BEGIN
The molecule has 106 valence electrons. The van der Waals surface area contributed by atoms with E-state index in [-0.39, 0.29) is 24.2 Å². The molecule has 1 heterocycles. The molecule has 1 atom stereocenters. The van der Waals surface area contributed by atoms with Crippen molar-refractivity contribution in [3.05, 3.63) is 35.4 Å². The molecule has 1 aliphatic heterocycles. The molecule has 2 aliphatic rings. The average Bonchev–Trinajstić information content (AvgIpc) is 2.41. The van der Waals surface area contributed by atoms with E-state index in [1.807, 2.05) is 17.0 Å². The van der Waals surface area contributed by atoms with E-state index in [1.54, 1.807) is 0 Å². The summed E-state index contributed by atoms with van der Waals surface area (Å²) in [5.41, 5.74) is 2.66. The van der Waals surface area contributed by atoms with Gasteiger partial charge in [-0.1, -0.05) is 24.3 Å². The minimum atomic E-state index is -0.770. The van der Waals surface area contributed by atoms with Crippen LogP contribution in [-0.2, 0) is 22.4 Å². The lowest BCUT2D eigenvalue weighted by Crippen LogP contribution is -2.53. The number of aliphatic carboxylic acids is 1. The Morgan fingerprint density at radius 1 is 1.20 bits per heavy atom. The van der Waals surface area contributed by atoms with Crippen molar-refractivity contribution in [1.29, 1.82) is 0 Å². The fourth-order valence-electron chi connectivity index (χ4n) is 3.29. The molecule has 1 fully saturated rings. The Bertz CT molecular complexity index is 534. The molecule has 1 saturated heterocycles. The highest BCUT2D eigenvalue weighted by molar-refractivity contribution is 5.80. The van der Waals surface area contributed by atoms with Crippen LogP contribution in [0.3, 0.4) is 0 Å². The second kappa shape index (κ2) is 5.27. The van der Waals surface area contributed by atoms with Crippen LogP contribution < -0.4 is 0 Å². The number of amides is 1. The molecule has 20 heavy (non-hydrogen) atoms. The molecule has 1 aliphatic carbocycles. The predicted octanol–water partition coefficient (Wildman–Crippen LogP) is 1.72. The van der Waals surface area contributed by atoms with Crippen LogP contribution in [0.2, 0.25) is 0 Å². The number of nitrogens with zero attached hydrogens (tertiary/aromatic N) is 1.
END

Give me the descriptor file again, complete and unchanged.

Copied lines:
The molecule has 106 valence electrons. The van der Waals surface area contributed by atoms with E-state index in [-0.39, 0.29) is 24.2 Å². The molecule has 1 heterocycles. The molecule has 1 atom stereocenters. The van der Waals surface area contributed by atoms with Crippen molar-refractivity contribution in [3.05, 3.63) is 35.4 Å². The molecule has 1 aliphatic heterocycles. The molecule has 2 aliphatic rings. The average Bonchev–Trinajstić information content (AvgIpc) is 2.41. The van der Waals surface area contributed by atoms with E-state index in [1.807, 2.05) is 17.0 Å². The van der Waals surface area contributed by atoms with E-state index in [1.54, 1.807) is 0 Å². The summed E-state index contributed by atoms with van der Waals surface area (Å²) in [5.41, 5.74) is 2.66. The van der Waals surface area contributed by atoms with Gasteiger partial charge in [-0.1, -0.05) is 24.3 Å². The minimum atomic E-state index is -0.770. The van der Waals surface area contributed by atoms with Crippen LogP contribution in [-0.2, 0) is 22.4 Å². The lowest BCUT2D eigenvalue weighted by Crippen LogP contribution is -2.53. The number of aliphatic carboxylic acids is 1. The Morgan fingerprint density at radius 1 is 1.20 bits per heavy atom. The van der Waals surface area contributed by atoms with Crippen molar-refractivity contribution in [1.29, 1.82) is 0 Å². The fourth-order valence-electron chi connectivity index (χ4n) is 3.29. The molecule has 1 fully saturated rings. The Bertz CT molecular complexity index is 534. The molecule has 1 saturated heterocycles. The highest BCUT2D eigenvalue weighted by molar-refractivity contribution is 5.80. The van der Waals surface area contributed by atoms with Crippen LogP contribution in [0.3, 0.4) is 0 Å². The second kappa shape index (κ2) is 5.27. The van der Waals surface area contributed by atoms with Crippen LogP contribution < -0.4 is 0 Å². The number of amides is 1. The molecule has 20 heavy (non-hydrogen) atoms. The molecule has 1 aliphatic carbocycles. The predicted octanol–water partition coefficient (Wildman–Crippen LogP) is 1.72. The van der Waals surface area contributed by atoms with Crippen LogP contribution in [0.2, 0.25) is 0 Å². The number of nitrogens with zero attached hydrogens (tertiary/aromatic N) is 1.